Eusebius goes on to say
"So far Africanus; and the lineage of Joseph thus being traced, Mary also, at the same time, as far as can be, is evinced to be of the same tribe, since by the Mosaic law, intermarriages among different tribes were not permitted. For the injunction is, to marry one of the same kindred, and the same family, so that the inheritance my not be transferred from tribe to tribe."[2]
This is in reference to the Law of Moses, See Numbers 27:8, which says "If a man dies and has no son, then you shall cause his inheritance to pass to his daughter." This indicates that Mary was her father's only child, and therefore that his inheritance had passed to her. By the law of Moses, Numbers 36:8,
Every daughter who possesses an inheritance in any tribe of the people of Israel shall be wife to one of the family of the tribe of her father, so that every one of the people of Israel may possess the inheritance of his fathers." (boldface emphasis added) RSVCE
According to tradition, Mary was consecrated to the Lord as a virgin by her parents Joachim and Anne, which may be seen in the more literal translations of Luke 1:34 and commentaries "How shall this be, seeing I know not a man?" KJV (Greek "Πῶς ἔσται τοῦτο, ἐπεὶ ἄνδρα οὐ γινώσκω"). See Luke 1:26-38 NABRE notes. She does not say, "seeing I have not known a man", but says, "I know not a man" ("ἐπεὶ ἄνδρα οὐ γινώσκω"), clearly stating that this is a thing she does not do, indicating a vow[3]. See Numbers 30. Mary was already betrothed to be married when Gabriel appeared to her and announced to her that she will conceive in her womb and bear a son. If she were not under a vow of virginity she would not have had to ask, "How shall this be?" ("Πῶς ἔσται τοῦτο"). Moreover, "shall", the verb to be (Greek -ἔσται estai) is in the future tense, meaning not only at the present time but in the future as well "How shall this be?". Since according to the law she must be wife to a member of her tribe, and also apparently while under a vow of virginity which according to the law could not be broken, to solve this apparent dilemma Mary was betrothed to a "just man", Joseph, a full generation older than she, simultaneously fulfilling the letter of the law of Moses regarding inheritance and safeguarding a vow made to the Lord, by entrusting her to a man who would not make void a vow of consecration to God. See Matthew Henry Commentary on Leviticus 27. See also Leviticus 22:2 and commentaries, Leviticus 27:1-6 and multiple commentaries.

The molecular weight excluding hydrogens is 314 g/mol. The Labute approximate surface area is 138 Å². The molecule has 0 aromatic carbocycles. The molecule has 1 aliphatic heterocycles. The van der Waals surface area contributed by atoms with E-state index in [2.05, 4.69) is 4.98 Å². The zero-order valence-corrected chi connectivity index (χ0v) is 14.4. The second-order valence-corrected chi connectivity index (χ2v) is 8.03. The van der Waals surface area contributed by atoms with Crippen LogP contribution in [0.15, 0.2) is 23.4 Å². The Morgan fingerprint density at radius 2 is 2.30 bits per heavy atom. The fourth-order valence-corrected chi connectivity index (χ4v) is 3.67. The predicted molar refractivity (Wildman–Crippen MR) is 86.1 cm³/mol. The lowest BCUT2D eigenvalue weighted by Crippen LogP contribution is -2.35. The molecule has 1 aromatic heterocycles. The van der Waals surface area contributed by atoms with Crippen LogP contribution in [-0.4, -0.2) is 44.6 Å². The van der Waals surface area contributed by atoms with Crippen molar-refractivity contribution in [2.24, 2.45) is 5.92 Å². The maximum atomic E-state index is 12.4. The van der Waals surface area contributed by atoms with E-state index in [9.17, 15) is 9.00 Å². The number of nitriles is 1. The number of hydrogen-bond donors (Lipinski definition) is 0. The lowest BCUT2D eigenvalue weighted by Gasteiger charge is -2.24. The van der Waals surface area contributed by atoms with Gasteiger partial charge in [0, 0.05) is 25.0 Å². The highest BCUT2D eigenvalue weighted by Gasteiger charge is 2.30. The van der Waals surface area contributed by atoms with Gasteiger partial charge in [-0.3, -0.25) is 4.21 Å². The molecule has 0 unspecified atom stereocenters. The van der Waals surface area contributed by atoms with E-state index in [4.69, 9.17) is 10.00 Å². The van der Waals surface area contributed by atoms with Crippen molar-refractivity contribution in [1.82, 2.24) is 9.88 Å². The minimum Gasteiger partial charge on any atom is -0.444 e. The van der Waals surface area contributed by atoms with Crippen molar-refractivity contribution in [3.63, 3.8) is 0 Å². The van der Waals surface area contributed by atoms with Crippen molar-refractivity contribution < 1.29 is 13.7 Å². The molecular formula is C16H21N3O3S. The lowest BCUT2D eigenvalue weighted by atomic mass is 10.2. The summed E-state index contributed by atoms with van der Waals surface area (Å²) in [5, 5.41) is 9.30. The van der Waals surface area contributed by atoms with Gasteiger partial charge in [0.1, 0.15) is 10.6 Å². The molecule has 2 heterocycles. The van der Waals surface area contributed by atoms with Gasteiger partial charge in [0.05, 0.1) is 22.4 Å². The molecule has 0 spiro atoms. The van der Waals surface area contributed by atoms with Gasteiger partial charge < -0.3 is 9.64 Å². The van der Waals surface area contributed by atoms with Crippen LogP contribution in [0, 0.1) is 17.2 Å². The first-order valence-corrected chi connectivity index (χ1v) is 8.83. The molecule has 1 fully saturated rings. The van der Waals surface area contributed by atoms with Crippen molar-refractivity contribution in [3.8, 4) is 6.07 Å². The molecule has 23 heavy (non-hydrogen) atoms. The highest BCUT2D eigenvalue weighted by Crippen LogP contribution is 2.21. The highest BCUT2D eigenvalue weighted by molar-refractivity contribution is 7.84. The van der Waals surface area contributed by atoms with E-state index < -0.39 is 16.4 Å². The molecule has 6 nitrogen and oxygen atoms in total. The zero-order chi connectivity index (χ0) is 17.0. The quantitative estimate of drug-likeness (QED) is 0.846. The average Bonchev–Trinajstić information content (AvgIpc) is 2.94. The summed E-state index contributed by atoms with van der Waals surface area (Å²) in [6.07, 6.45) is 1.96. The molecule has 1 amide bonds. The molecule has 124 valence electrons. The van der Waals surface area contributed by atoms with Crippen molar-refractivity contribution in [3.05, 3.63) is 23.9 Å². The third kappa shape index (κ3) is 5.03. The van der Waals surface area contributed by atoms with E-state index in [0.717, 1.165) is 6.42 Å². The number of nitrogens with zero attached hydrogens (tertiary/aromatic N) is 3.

Joseph descended from David through Solomon by nature is the twelfth generation from the deportation to Babylon, Mary is the thirteenth, and Jesus is the fourteenth generation. Some writers have suggested that Joseph was about fifty years old when Mary about fifteen years of age was betrothed to him.

Jesus was Mary's firstborn son (Luke 2:7). The legal term "firstborn" (Greek πρωτότοκος prototokos), however, does not necessarily connote that other children were born afterwards. This is evident from Luke 2:23, and Exodus 13:2-12 (see the Greek text πρωτότοκον πρωτογενὲς) to which Luke refers. "Opening the womb" άνοιγμα μήτρα (διανοῖγον μήτραν) is there given as the equivalent of "firstborn" (prototokos). An only child was thus no less "firstborn" than the first of many. In Israel, "firstborn" means the lawful heir. Thus, Jesus is Mary's firstborn, and her heir.

See St. Joseph.

An in-depth analysis of the controverted phrase "brethren of the Lord" can be found at Catholic Encyclopedia: The Brethren of the Lord.

References

  1. 1.0 1.1 C. F. Cruse, A.M., The Ecclesiastical History of Eusebius Pamphilus: Bishop Of Caesarea, In Palestine, Translated from the Greek by The Rev. C. F. Cruse, A.M., Assistant Professor in the University of Pennsylvania, with notes selected from the edition of Valesius, 1874, London: George Bell and Sons, York Street. Covent Garden. Printed by William Clowes and Sons. Stanford Street and Charing Cross. page 21.
  2. Eusebius, page 23
  3. "the vow of perpetual virginity" according to Augustine, de virgin. 4, Gregory of Nyssa, Grotius, Jansen, Maldonatus, Bisping, and others.

External links

Writings of Julius Africanus